4. Gordon Browne (1858-1932)

Beauty and the Beast

Browne illustrated Beauty and the Beast when he was already an established artist. This picture is from Gordon Browne's Series of Old Fairy Tales. The Beast looks like a horse with several strange details like paws, ears, a cap, and even a feather, not to mention the robe decorated with classy details suggesting his royal origin.


The setting of the story has several exotic elements. The merchant's family changes location, the merchant travels to the coast, and the Beast's castle is full of surprises. Some illustrators used that while drawing the title character, and some even created a specific dialogue between the characters and their environment.

5. Eleanor Vere Boyle (1825-1916)

Beauty and the Beast dining

Beauty and the Beast is by far her best-known book with numerous additions to the original story which she compiled from Villeneuve's and Leprince Beaumont's versions. She decided to portray the beast as a kind of giant hairy walrus which makes him the least anthropomorphized of all in this article.

6. Edmund Dulac (1882-1953)

Beauty and the Beast under the tree

Edmund Dulac was an Orientalist and he used a chance to put the story into an exotic environment which would be good for 1001 Nights (he also illustrated numerous stories from this collection). Dulac's Beast is a humanoid with several characteristics of animals but the most obvious detail is probably his headscarf or turban. The Beauty got one as well.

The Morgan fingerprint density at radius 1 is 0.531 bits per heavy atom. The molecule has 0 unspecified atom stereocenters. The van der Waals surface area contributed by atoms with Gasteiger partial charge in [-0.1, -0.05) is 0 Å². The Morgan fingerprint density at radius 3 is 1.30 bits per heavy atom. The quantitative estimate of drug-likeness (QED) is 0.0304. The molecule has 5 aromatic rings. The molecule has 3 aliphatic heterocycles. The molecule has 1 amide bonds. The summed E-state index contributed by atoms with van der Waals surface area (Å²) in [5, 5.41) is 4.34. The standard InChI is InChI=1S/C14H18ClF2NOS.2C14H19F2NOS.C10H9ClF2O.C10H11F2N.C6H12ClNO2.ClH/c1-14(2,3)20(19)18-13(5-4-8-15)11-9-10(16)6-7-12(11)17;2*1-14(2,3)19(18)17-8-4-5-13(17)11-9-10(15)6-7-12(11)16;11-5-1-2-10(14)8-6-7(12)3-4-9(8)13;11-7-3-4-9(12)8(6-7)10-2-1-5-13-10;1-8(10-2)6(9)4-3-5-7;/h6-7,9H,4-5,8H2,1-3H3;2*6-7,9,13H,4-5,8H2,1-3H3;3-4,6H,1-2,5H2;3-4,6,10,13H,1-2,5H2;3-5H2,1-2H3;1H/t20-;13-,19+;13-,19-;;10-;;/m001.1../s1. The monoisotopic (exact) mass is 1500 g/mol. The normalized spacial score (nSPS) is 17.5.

There are many sad moments in the story of Beauty and the Beast. The merchant loses his fortune, gets false hope, and trades his life for his daughter's. Beauty learns that her sisters are more dangerous than the Beast and almost loses him. More than enough chances to instill some sadness into the Beast's appearance.

7. Katharine Pyle (1863-1938)

Beauty and the Beast in the garden

As the younger sister of the so-called Father of American illustration Katharine Pyle never lacked originality or technical skills. Her presentation of the Beast is not scary at all. While he is obviously huge and very strong he immediately makes an impression of a victim (what he really is), not a predator.

8. Warwick Goble (1862-1943)

Beauty finds the Beast in the garden

Warwick Goble's Beast is another hairy animal with some characteristics of a horse. The artist caught the feeling of sadness by depicting the moment when Beauty returns to the Beast's castle and finds him lying still on the ground not knowing if he is dead or alive.


A few illustrators tried to lighten up the story by showing the Beast more comically. While this fairy tale became a classic thanks to dramatic situations and dark tones, it's also a positive tale about the rewards earned through renunciation and sacrifice. When it became a moral tale aimed at young girls, positivity was one of the ways to make it more memorable, and the funny appearance of the Beast was one of the options.